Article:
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Amplifying Your Effectiveness (AYE) Conference 2011

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The Amplifying Your Effectiveness (or AYE) Conference took place this year in Cary, North Carolina. The conference is hosted by Jerry Weinberg, Johanna Rothman, Esther Derby, and Don Gray and consists of three days of experiential workshops. There is also an optional one day warm-up tutorial to get participants used to how the conference works while introducing some key concepts that the participants may be expected to know going in. In addition, there were two full-day sessions offered the day after the conference itself ended. The additional sessions were geared towards applying what the participants had learned over the three days of the conference.

According to the web site, the AYE conference is different because:

One thing that makes the AYE conference different is session design. At many conferences, the basic format is one or two presenters talking from the front of the room, to rows full of people seated in chairs, even in tutorials or full-day workshops. In this conference, we emphasize simulation and experience so that you can gain a more complete understanding of the material.

The warm-up tutorial covered the Myers-Briggs Type Indicator assessment and each partiipant learned their MBTI type, as well as what that meant about them and how they might communicate.

Topics for the tutorial also included: The Satir Interaction Model, The Satir Change Model and Congruence (also from Satir). The Satir Change Model in particular would be referenced often during the conference.

Here's a sample of one of the sessions:

Organizational Mapping: Jerry Weinberg

Organizational mapping comes from Virginia Satir's approach to family system sculpting and is "one tool for gaining deep and broad understanding of an organization."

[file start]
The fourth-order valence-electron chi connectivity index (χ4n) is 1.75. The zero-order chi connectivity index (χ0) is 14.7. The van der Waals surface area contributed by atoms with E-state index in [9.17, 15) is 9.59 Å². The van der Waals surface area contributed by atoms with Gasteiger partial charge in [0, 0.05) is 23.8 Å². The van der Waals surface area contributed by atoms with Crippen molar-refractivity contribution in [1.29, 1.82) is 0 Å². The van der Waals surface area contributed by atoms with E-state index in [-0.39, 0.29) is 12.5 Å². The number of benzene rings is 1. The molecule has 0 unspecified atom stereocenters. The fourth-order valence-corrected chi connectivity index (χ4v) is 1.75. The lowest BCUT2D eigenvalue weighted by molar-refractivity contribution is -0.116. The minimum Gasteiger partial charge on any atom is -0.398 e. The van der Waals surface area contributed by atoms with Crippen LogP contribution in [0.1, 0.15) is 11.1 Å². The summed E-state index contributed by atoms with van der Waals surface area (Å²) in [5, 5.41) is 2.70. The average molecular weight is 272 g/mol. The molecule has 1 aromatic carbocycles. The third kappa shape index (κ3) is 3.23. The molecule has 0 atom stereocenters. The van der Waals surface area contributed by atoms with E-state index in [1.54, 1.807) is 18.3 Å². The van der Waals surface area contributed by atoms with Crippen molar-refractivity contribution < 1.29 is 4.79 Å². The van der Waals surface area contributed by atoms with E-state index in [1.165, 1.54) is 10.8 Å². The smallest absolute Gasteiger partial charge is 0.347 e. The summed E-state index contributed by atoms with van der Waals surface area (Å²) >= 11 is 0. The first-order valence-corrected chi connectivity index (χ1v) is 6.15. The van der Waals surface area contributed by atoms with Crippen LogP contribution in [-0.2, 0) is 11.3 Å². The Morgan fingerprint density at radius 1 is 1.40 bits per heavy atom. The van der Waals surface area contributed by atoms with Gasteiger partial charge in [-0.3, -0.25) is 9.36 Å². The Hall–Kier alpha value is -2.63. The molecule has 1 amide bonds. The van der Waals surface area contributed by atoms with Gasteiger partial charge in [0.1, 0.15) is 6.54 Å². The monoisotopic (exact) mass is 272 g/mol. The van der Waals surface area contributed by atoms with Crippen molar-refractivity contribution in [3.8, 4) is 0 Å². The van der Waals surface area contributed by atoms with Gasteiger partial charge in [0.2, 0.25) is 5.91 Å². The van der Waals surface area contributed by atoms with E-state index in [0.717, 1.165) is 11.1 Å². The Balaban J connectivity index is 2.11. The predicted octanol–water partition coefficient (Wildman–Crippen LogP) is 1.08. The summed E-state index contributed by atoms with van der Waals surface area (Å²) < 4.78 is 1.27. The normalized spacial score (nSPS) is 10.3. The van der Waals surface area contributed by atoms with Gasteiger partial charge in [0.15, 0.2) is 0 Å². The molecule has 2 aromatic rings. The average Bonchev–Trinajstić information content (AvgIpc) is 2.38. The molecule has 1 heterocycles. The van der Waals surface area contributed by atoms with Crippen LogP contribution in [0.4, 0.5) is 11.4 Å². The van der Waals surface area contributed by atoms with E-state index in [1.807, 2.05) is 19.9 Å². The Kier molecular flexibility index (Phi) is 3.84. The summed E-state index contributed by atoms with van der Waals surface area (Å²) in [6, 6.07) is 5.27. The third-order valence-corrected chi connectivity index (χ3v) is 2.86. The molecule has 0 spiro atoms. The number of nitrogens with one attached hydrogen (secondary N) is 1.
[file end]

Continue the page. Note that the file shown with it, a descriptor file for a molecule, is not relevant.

In Organizational Mapping, the participant begins by choosing an organization and a question they would like to explore related to that organization

The participant then draws a depiction of themselves on a blank piece of paper using whatever symbols or colours they choose.

From there, they can start adding other people to the map by names or aliases. They can represent the relationship using colours and positioning on the map as well as showing how they relate to each other.

Physical items can also be added to the map.

The next step was to come up with three ways to describe each person (at least one positive and one negative).

Having done that, the participant would then add any phrases that might "float in the air" in the organization as well as any organizational rules.

Having a good overall view of the organization, the participant would then take a look and colour and symbolize pain, pleasure, problems, plans, performance, and power.

The participant would then conclude the drawing with a movie-like title for their map.

Perhaps, most importantly, the participant would then share their map with someone else; explaining, answering questions, and perhaps modifying their map as a result of the discussion.

Here is a sample map:

A sample organizational map


Jerry left participants with a warning to consider when applying Organizational Mapping: